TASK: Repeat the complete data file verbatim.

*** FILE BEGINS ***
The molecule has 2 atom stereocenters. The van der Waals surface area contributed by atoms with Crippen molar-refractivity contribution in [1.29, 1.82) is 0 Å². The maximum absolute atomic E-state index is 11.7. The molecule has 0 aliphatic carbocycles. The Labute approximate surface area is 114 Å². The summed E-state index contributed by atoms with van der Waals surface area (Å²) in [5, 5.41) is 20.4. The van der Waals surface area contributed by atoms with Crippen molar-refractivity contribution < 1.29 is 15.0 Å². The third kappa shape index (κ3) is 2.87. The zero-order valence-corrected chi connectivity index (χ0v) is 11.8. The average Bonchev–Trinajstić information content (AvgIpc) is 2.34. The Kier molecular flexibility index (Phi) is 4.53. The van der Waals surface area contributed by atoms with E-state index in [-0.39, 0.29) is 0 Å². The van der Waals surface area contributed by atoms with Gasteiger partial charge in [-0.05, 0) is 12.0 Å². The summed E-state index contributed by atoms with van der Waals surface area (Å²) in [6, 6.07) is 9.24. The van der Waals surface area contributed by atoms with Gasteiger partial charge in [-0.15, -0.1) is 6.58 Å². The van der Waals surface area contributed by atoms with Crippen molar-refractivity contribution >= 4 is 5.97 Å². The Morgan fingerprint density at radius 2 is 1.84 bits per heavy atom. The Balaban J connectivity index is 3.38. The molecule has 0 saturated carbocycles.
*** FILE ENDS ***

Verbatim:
The molecule has 2 atom stereocenters. The van der Waals surface area contributed by atoms with Crippen molar-refractivity contribution in [1.29, 1.82) is 0 Å². The maximum absolute atomic E-state index is 11.7. The molecule has 0 aliphatic carbocycles. The Labute approximate surface area is 114 Å². The summed E-state index contributed by atoms with van der Waals surface area (Å²) in [5, 5.41) is 20.4. The van der Waals surface area contributed by atoms with Crippen molar-refractivity contribution < 1.29 is 15.0 Å². The third kappa shape index (κ3) is 2.87. The zero-order valence-corrected chi connectivity index (χ0v) is 11.8. The average Bonchev–Trinajstić information content (AvgIpc) is 2.34. The Kier molecular flexibility index (Phi) is 4.53. The van der Waals surface area contributed by atoms with E-state index in [-0.39, 0.29) is 0 Å². The van der Waals surface area contributed by atoms with Gasteiger partial charge in [-0.05, 0) is 12.0 Å². The summed E-state index contributed by atoms with van der Waals surface area (Å²) in [6, 6.07) is 9.24. The van der Waals surface area contributed by atoms with Gasteiger partial charge in [-0.15, -0.1) is 6.58 Å². The van der Waals surface area contributed by atoms with Crippen molar-refractivity contribution >= 4 is 5.97 Å². The Morgan fingerprint density at radius 2 is 1.84 bits per heavy atom. The Balaban J connectivity index is 3.38. The molecule has 0 saturated carbocycles.